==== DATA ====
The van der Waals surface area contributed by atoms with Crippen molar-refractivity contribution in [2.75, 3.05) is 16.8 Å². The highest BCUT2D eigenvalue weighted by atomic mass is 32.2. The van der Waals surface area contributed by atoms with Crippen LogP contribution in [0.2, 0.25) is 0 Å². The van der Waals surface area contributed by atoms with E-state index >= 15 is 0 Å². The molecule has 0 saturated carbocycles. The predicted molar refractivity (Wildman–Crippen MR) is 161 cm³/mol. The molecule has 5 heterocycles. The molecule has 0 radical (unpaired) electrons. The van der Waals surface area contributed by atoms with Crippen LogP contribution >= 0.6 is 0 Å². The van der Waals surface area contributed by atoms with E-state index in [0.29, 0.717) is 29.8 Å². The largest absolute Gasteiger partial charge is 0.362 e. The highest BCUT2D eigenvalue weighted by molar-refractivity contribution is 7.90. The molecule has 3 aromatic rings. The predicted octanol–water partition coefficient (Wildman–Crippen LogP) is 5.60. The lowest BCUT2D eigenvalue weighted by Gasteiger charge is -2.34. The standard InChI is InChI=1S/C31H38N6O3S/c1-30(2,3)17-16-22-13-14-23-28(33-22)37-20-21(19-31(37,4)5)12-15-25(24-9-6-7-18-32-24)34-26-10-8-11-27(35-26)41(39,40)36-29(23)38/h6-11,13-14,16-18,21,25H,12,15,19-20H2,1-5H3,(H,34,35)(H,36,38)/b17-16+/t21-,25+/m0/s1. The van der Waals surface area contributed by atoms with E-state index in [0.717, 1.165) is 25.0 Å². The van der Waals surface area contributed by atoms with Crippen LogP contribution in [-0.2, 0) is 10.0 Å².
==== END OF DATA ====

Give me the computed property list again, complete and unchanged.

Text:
The van der Waals surface area contributed by atoms with Crippen molar-refractivity contribution in [2.75, 3.05) is 16.8 Å². The highest BCUT2D eigenvalue weighted by atomic mass is 32.2. The van der Waals surface area contributed by atoms with Crippen LogP contribution in [0.2, 0.25) is 0 Å². The van der Waals surface area contributed by atoms with E-state index >= 15 is 0 Å². The molecule has 0 saturated carbocycles. The predicted molar refractivity (Wildman–Crippen MR) is 161 cm³/mol. The molecule has 5 heterocycles. The molecule has 0 radical (unpaired) electrons. The van der Waals surface area contributed by atoms with Crippen LogP contribution >= 0.6 is 0 Å². The van der Waals surface area contributed by atoms with E-state index in [0.29, 0.717) is 29.8 Å². The largest absolute Gasteiger partial charge is 0.362 e. The highest BCUT2D eigenvalue weighted by molar-refractivity contribution is 7.90. The molecule has 3 aromatic rings. The predicted octanol–water partition coefficient (Wildman–Crippen LogP) is 5.60. The lowest BCUT2D eigenvalue weighted by Gasteiger charge is -2.34. The standard InChI is InChI=1S/C31H38N6O3S/c1-30(2,3)17-16-22-13-14-23-28(33-22)37-20-21(19-31(37,4)5)12-15-25(24-9-6-7-18-32-24)34-26-10-8-11-27(35-26)41(39,40)36-29(23)38/h6-11,13-14,16-18,21,25H,12,15,19-20H2,1-5H3,(H,34,35)(H,36,38)/b17-16+/t21-,25+/m0/s1. The van der Waals surface area contributed by atoms with E-state index in [0.717, 1.165) is 25.0 Å². The van der Waals surface area contributed by atoms with Crippen LogP contribution in [-0.2, 0) is 10.0 Å².